This Very Ground, this Crooked Affair: A Mennonite Homestead on Lenape Land
This Very Ground, This Crooked Affair connects the centuries-old history of the author's Pennsylvania Mennonite homestead with that of the land's indigenous Lenape inhabitants, interweaving documented Pennsylvania history with the national pursuit of a Doctrine of Discovery--and the story of Mennonites who had themselves fled suffering and landlessness with the fates of Native Americans continent-wide.
In previous books, such as Maintaining the Right Fellowship: A Narrative Account of Life in the Oldest Mennonite Community in North America (1984) and The Earth is the Lord's: A Narrative History of the Lancaster Conference, Ruth minimally acknowledged the Indigenous people displaced by his ancestors. In contrast, in This Very Ground, This Crooked Affair he has continued to tell about William Penn, other colonists connected with Penn, and Mennonite immigrant settlers--but this time has placed the Lenapes of the Delaware Valley at the center rather than the margins of the story.
"As Kathleen Norris observes, 'The fact that one people's frontier is usually another's homeland is mostly overlooked.' But why should the lament of the displaced be any less of the story's music than the grateful praise of the displacers?" - John L. Ruth, in the Preface
"Here, John Ruth, approaching the end of a long life, hears in his head the echoes of the stories he has told, and is dissatisfied with his omissions, the gaps, the acceptance of invisibility. This book is his vow to do better. His deep history is no dutiful, perfunctory, or obliging land acknowledgment, some chastened convert’s newfound understanding of the Doctrine of Discovery and its error of terra nullius—the settler’s fantasy of 'vacant land' or 'uninhabited terrain.' Rather, this history is the working out of Ruth’s lifelong wrestling with his realization that his tiny homestead is an Original People’s homeland. —Raylene Hinz-Penner, Author, Searching for Sacred Ground: The Journey of Chief Lawrence Hart, Mennonite (excerpt from the Foreword)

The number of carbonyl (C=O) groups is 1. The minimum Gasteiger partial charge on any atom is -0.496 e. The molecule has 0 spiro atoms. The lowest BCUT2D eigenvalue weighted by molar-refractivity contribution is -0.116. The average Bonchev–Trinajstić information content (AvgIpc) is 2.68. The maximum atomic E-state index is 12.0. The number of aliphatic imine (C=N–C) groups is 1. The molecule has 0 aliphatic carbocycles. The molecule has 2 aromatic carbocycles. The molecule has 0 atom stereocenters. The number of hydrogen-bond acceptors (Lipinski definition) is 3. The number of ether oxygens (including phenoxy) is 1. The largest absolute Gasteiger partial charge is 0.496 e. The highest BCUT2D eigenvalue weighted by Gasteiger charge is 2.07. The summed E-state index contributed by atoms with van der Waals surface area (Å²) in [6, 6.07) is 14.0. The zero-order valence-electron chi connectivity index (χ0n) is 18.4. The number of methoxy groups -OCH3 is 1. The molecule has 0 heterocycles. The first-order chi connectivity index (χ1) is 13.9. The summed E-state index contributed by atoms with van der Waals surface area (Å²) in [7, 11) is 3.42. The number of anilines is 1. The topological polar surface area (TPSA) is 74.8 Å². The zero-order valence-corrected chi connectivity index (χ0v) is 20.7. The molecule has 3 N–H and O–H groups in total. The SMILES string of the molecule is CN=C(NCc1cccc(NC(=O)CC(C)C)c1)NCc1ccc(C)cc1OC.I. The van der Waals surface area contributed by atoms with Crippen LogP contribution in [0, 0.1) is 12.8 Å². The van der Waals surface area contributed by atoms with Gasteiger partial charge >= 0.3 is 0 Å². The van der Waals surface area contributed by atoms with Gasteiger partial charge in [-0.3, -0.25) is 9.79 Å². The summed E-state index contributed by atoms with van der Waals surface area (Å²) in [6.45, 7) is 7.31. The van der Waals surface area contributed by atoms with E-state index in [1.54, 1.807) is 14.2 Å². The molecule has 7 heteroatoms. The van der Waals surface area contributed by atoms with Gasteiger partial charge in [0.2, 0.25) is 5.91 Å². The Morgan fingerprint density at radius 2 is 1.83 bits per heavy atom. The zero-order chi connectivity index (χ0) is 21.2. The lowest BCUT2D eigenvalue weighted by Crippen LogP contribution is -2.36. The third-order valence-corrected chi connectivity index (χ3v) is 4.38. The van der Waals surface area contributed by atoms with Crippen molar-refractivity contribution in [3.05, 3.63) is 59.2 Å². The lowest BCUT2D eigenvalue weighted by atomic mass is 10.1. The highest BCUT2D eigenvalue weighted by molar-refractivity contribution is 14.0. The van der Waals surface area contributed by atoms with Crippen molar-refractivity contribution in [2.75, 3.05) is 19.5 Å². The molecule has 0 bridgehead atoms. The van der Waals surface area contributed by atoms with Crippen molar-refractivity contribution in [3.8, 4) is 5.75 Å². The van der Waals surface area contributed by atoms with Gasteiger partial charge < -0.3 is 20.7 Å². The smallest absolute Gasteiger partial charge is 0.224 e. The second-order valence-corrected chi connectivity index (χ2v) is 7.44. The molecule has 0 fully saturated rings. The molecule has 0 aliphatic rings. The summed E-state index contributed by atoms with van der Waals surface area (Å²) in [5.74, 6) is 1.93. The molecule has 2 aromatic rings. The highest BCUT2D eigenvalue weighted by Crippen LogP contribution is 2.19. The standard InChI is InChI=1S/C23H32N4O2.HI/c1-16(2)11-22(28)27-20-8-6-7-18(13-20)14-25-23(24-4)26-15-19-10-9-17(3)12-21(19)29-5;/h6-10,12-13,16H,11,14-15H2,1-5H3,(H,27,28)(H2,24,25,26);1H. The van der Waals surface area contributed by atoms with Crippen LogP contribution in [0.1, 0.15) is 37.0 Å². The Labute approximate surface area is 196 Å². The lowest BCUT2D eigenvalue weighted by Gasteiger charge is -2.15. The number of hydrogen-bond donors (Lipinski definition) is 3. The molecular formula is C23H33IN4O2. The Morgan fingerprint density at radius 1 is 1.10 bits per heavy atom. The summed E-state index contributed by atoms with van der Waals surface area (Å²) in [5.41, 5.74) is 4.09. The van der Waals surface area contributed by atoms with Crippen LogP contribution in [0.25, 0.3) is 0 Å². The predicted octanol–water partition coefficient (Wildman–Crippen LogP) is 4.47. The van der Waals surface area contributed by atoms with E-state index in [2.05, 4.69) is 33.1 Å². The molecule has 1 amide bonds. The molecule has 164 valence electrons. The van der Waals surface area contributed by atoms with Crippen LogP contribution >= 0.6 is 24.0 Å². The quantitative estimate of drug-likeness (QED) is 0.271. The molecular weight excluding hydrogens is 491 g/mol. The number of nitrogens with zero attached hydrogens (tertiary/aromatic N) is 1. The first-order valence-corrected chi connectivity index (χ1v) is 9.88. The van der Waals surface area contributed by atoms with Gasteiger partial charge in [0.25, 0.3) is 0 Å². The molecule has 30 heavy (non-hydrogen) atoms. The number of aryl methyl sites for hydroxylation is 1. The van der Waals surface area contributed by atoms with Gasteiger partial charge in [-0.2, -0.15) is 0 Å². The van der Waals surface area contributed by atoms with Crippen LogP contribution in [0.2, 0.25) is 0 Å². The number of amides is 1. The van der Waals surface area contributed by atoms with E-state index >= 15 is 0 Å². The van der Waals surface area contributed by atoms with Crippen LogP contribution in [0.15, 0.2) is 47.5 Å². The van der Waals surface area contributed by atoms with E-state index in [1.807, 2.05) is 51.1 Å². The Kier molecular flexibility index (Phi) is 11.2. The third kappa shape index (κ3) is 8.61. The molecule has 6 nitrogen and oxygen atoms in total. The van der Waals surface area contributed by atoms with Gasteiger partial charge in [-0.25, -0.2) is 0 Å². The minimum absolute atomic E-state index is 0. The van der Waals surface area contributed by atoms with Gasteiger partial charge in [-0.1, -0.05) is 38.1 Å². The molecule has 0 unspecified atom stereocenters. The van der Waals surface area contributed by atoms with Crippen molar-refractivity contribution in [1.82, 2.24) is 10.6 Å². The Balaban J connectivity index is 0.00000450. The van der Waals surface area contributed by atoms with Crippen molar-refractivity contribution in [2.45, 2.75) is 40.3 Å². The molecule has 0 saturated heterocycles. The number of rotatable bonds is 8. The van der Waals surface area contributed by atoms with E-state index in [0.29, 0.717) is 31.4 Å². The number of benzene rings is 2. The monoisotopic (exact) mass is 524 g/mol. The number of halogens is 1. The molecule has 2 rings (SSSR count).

"Ruth dares us to remember how the Original People of Turtle Island responded to the English Quakers and Swiss-German Mennonites breaking into their world. How could such strangers learn to live in peace? How can a human being 'own' land? What is justice for all? After a lifetime of unearthing facts, with inspired insight Ruth builds the foundation stories of who and what we are today. Listen to him—very carefully." — Rudy Wiebe, Author, Of This Earth: A Mennonite Boyhood in the Boreal Forest
"Mennonites seeking to settle on Lenape land, on what 'belonged' to William Penn, held in their bones the deep shatterings of being forced off land they loved. In Penn's Province they found a new Gottesgarten, a wooded and streamed paradise. But the garden was not empty. The land was not vacant. In erudite, short chapters, author John Ruth leads readers to the fields, woods, cities, and streams where the choices and legacies of Quaker leader William Penn, Lenape headman Sassoonan, and Mennonite settlers converge. This book names the Lenape, and, through diligent research and perhaps some historical imagination, recovers lost voices. It represents atonement, the attempt of one masterful storyteller to retell, beg forgiveness, and circle the story once again." — Kimberly D. Schmidt, Director, Washington Community Scholars' Center; Professor of History, Eastern Mennonite University
"A bold, frank, honest account of how Pennsylvania Mennonites, including the author's ancestors, got entangled in colonization policies that dispossessed the Lenape (Delaware) Indians of life, land, and culture. By including the Indian point of view and insightful analysis (musings), Ruth provides a model for truth-telling narratives about other communities established by Mennonite settlers on lands taken from Indians." — Marvin E. Kroeker, Author, Comanches and Mennonites on the Oklahoma Plains
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